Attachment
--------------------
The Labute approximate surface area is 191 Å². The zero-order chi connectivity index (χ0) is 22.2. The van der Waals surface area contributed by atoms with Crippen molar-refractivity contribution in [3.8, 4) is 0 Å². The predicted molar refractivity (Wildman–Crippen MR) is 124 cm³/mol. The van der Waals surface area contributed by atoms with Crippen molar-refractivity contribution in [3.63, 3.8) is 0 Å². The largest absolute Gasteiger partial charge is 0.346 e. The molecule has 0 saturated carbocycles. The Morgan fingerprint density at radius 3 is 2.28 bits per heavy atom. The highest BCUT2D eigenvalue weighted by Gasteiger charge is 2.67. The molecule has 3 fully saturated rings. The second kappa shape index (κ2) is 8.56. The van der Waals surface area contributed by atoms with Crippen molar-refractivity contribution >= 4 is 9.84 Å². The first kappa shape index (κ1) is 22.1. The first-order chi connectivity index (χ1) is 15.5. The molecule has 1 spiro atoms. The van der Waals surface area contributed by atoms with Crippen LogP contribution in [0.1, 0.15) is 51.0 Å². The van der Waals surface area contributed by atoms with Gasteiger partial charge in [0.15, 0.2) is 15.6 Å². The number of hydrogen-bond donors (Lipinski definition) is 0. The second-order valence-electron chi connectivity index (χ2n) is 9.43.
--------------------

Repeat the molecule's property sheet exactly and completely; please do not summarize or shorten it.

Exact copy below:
The Labute approximate surface area is 191 Å². The zero-order chi connectivity index (χ0) is 22.2. The van der Waals surface area contributed by atoms with Crippen molar-refractivity contribution in [3.8, 4) is 0 Å². The predicted molar refractivity (Wildman–Crippen MR) is 124 cm³/mol. The van der Waals surface area contributed by atoms with Crippen molar-refractivity contribution in [3.63, 3.8) is 0 Å². The largest absolute Gasteiger partial charge is 0.346 e. The molecule has 0 saturated carbocycles. The Morgan fingerprint density at radius 3 is 2.28 bits per heavy atom. The highest BCUT2D eigenvalue weighted by Gasteiger charge is 2.67. The molecule has 3 fully saturated rings. The second kappa shape index (κ2) is 8.56. The van der Waals surface area contributed by atoms with Crippen molar-refractivity contribution >= 4 is 9.84 Å². The first kappa shape index (κ1) is 22.1. The first-order chi connectivity index (χ1) is 15.5. The molecule has 1 spiro atoms. The van der Waals surface area contributed by atoms with Crippen LogP contribution in [0.1, 0.15) is 51.0 Å². The van der Waals surface area contributed by atoms with Gasteiger partial charge in [0.15, 0.2) is 15.6 Å². The number of hydrogen-bond donors (Lipinski definition) is 0. The second-order valence-electron chi connectivity index (χ2n) is 9.43.